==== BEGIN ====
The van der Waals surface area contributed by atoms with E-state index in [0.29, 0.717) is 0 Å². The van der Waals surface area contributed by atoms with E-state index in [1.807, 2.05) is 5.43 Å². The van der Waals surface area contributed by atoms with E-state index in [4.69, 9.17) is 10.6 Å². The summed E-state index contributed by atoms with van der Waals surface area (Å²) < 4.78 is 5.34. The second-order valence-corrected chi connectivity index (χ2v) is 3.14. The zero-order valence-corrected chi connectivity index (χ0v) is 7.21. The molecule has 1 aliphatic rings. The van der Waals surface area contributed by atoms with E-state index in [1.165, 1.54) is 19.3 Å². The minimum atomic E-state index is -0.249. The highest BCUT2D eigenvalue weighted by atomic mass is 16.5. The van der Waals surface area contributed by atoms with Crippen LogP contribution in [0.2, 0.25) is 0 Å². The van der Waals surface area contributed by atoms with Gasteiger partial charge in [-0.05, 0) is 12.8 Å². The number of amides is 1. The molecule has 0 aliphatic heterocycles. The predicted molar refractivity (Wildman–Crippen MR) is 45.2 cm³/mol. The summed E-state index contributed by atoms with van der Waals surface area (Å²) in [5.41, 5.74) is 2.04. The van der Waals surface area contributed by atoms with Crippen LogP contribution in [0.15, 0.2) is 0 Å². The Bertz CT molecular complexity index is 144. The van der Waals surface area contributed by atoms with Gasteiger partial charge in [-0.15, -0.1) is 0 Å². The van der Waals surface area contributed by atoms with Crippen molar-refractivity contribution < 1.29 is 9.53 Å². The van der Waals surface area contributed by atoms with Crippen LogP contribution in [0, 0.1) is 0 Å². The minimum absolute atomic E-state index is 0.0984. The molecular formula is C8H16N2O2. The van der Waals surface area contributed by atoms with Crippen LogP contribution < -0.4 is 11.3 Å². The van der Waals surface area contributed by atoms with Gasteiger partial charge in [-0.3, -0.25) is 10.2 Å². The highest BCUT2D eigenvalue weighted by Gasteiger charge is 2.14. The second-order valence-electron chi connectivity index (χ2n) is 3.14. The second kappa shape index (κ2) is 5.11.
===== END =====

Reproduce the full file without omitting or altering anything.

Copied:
The van der Waals surface area contributed by atoms with E-state index in [0.29, 0.717) is 0 Å². The van der Waals surface area contributed by atoms with E-state index in [1.807, 2.05) is 5.43 Å². The van der Waals surface area contributed by atoms with E-state index in [4.69, 9.17) is 10.6 Å². The summed E-state index contributed by atoms with van der Waals surface area (Å²) < 4.78 is 5.34. The second-order valence-corrected chi connectivity index (χ2v) is 3.14. The zero-order valence-corrected chi connectivity index (χ0v) is 7.21. The molecule has 1 aliphatic rings. The van der Waals surface area contributed by atoms with E-state index in [1.165, 1.54) is 19.3 Å². The minimum atomic E-state index is -0.249. The highest BCUT2D eigenvalue weighted by atomic mass is 16.5. The van der Waals surface area contributed by atoms with Crippen LogP contribution in [0.2, 0.25) is 0 Å². The van der Waals surface area contributed by atoms with Gasteiger partial charge in [-0.05, 0) is 12.8 Å². The number of amides is 1. The molecule has 0 aliphatic heterocycles. The predicted molar refractivity (Wildman–Crippen MR) is 45.2 cm³/mol. The summed E-state index contributed by atoms with van der Waals surface area (Å²) in [5.41, 5.74) is 2.04. The van der Waals surface area contributed by atoms with Crippen LogP contribution in [0.15, 0.2) is 0 Å². The Bertz CT molecular complexity index is 144. The van der Waals surface area contributed by atoms with Gasteiger partial charge in [-0.15, -0.1) is 0 Å². The van der Waals surface area contributed by atoms with Crippen molar-refractivity contribution < 1.29 is 9.53 Å². The van der Waals surface area contributed by atoms with Crippen LogP contribution in [0, 0.1) is 0 Å². The minimum absolute atomic E-state index is 0.0984. The molecular formula is C8H16N2O2. The van der Waals surface area contributed by atoms with Crippen LogP contribution < -0.4 is 11.3 Å². The van der Waals surface area contributed by atoms with Gasteiger partial charge in [-0.3, -0.25) is 10.2 Å². The highest BCUT2D eigenvalue weighted by Gasteiger charge is 2.14. The second-order valence-electron chi connectivity index (χ2n) is 3.14. The second kappa shape index (κ2) is 5.11.